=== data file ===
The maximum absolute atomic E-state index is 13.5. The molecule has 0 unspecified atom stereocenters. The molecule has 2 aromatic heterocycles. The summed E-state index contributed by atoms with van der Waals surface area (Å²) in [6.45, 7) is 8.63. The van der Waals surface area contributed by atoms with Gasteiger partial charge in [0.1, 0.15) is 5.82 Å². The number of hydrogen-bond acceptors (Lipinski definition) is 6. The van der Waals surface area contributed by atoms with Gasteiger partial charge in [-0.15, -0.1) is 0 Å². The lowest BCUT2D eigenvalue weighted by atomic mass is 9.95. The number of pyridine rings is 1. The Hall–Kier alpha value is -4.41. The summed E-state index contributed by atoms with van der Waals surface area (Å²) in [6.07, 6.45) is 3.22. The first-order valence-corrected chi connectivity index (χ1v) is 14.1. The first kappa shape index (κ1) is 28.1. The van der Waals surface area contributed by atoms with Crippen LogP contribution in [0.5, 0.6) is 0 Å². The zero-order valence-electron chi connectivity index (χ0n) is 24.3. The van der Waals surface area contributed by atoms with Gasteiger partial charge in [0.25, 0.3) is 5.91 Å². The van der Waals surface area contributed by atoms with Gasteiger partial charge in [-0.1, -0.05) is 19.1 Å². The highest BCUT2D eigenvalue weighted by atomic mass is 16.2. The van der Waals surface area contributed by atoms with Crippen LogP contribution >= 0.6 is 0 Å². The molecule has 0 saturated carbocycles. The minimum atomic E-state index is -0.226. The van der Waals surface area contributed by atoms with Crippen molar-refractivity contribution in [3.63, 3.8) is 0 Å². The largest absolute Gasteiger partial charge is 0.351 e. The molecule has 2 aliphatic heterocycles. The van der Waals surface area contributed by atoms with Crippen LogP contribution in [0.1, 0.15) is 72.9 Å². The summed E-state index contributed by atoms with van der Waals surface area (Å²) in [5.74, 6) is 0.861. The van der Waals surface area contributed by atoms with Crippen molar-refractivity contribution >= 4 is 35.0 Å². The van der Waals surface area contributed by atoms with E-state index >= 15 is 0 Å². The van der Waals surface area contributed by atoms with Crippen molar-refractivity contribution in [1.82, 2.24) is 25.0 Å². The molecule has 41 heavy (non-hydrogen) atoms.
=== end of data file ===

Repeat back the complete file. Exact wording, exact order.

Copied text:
The maximum absolute atomic E-state index is 13.5. The molecule has 0 unspecified atom stereocenters. The molecule has 2 aromatic heterocycles. The summed E-state index contributed by atoms with van der Waals surface area (Å²) in [6.45, 7) is 8.63. The van der Waals surface area contributed by atoms with Gasteiger partial charge in [0.1, 0.15) is 5.82 Å². The number of hydrogen-bond acceptors (Lipinski definition) is 6. The van der Waals surface area contributed by atoms with Gasteiger partial charge in [-0.15, -0.1) is 0 Å². The lowest BCUT2D eigenvalue weighted by atomic mass is 9.95. The number of pyridine rings is 1. The Hall–Kier alpha value is -4.41. The summed E-state index contributed by atoms with van der Waals surface area (Å²) in [6.07, 6.45) is 3.22. The first-order valence-corrected chi connectivity index (χ1v) is 14.1. The first kappa shape index (κ1) is 28.1. The van der Waals surface area contributed by atoms with Crippen LogP contribution in [0.5, 0.6) is 0 Å². The zero-order valence-electron chi connectivity index (χ0n) is 24.3. The van der Waals surface area contributed by atoms with Gasteiger partial charge in [0.25, 0.3) is 5.91 Å². The van der Waals surface area contributed by atoms with Gasteiger partial charge in [-0.1, -0.05) is 19.1 Å². The highest BCUT2D eigenvalue weighted by atomic mass is 16.2. The van der Waals surface area contributed by atoms with Crippen LogP contribution >= 0.6 is 0 Å². The molecule has 0 saturated carbocycles. The minimum atomic E-state index is -0.226. The van der Waals surface area contributed by atoms with Crippen molar-refractivity contribution in [3.63, 3.8) is 0 Å². The largest absolute Gasteiger partial charge is 0.351 e. The molecule has 2 aliphatic heterocycles. The van der Waals surface area contributed by atoms with Crippen LogP contribution in [0.1, 0.15) is 72.9 Å². The summed E-state index contributed by atoms with van der Waals surface area (Å²) in [5.74, 6) is 0.861. The van der Waals surface area contributed by atoms with Crippen molar-refractivity contribution >= 4 is 35.0 Å². The van der Waals surface area contributed by atoms with E-state index >= 15 is 0 Å². The van der Waals surface area contributed by atoms with Crippen molar-refractivity contribution in [1.82, 2.24) is 25.0 Å². The molecule has 41 heavy (non-hydrogen) atoms.